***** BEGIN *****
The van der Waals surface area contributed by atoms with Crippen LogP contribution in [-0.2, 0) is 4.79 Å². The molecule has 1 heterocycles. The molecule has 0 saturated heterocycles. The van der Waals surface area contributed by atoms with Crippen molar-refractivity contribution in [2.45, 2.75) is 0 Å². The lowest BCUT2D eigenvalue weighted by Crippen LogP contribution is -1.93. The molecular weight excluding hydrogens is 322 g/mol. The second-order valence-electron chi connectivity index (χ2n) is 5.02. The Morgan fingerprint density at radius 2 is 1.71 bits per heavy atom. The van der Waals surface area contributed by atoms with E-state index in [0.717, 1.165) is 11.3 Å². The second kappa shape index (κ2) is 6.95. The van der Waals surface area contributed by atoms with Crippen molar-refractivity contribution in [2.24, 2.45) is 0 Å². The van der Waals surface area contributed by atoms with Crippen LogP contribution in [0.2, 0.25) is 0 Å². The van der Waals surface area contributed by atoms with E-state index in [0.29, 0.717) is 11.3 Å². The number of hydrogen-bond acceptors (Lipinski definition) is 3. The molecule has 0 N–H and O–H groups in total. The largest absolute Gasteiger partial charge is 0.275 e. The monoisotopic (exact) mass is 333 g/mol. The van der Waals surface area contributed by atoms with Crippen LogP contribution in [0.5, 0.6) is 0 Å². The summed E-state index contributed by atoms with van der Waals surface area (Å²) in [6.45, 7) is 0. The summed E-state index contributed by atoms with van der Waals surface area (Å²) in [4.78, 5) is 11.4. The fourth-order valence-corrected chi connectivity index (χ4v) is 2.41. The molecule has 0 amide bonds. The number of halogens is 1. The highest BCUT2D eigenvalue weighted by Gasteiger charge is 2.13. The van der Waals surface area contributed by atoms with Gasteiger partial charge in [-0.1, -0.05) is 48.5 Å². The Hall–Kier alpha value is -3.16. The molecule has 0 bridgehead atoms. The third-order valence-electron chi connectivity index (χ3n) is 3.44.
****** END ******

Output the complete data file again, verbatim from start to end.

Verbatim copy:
The van der Waals surface area contributed by atoms with Crippen LogP contribution in [-0.2, 0) is 4.79 Å². The molecule has 1 heterocycles. The molecule has 0 saturated heterocycles. The van der Waals surface area contributed by atoms with Crippen molar-refractivity contribution in [2.45, 2.75) is 0 Å². The lowest BCUT2D eigenvalue weighted by Crippen LogP contribution is -1.93. The molecular weight excluding hydrogens is 322 g/mol. The second-order valence-electron chi connectivity index (χ2n) is 5.02. The Morgan fingerprint density at radius 2 is 1.71 bits per heavy atom. The van der Waals surface area contributed by atoms with E-state index in [0.717, 1.165) is 11.3 Å². The second kappa shape index (κ2) is 6.95. The van der Waals surface area contributed by atoms with Crippen molar-refractivity contribution in [2.24, 2.45) is 0 Å². The van der Waals surface area contributed by atoms with Crippen LogP contribution in [0.2, 0.25) is 0 Å². The van der Waals surface area contributed by atoms with E-state index in [0.29, 0.717) is 11.3 Å². The number of hydrogen-bond acceptors (Lipinski definition) is 3. The molecule has 0 N–H and O–H groups in total. The largest absolute Gasteiger partial charge is 0.275 e. The monoisotopic (exact) mass is 333 g/mol. The van der Waals surface area contributed by atoms with Crippen LogP contribution in [0.5, 0.6) is 0 Å². The summed E-state index contributed by atoms with van der Waals surface area (Å²) in [6.45, 7) is 0. The summed E-state index contributed by atoms with van der Waals surface area (Å²) in [4.78, 5) is 11.4. The fourth-order valence-corrected chi connectivity index (χ4v) is 2.41. The molecule has 0 amide bonds. The number of halogens is 1. The highest BCUT2D eigenvalue weighted by Gasteiger charge is 2.13. The van der Waals surface area contributed by atoms with Gasteiger partial charge in [-0.1, -0.05) is 48.5 Å². The Hall–Kier alpha value is -3.16. The molecule has 0 bridgehead atoms. The third-order valence-electron chi connectivity index (χ3n) is 3.44.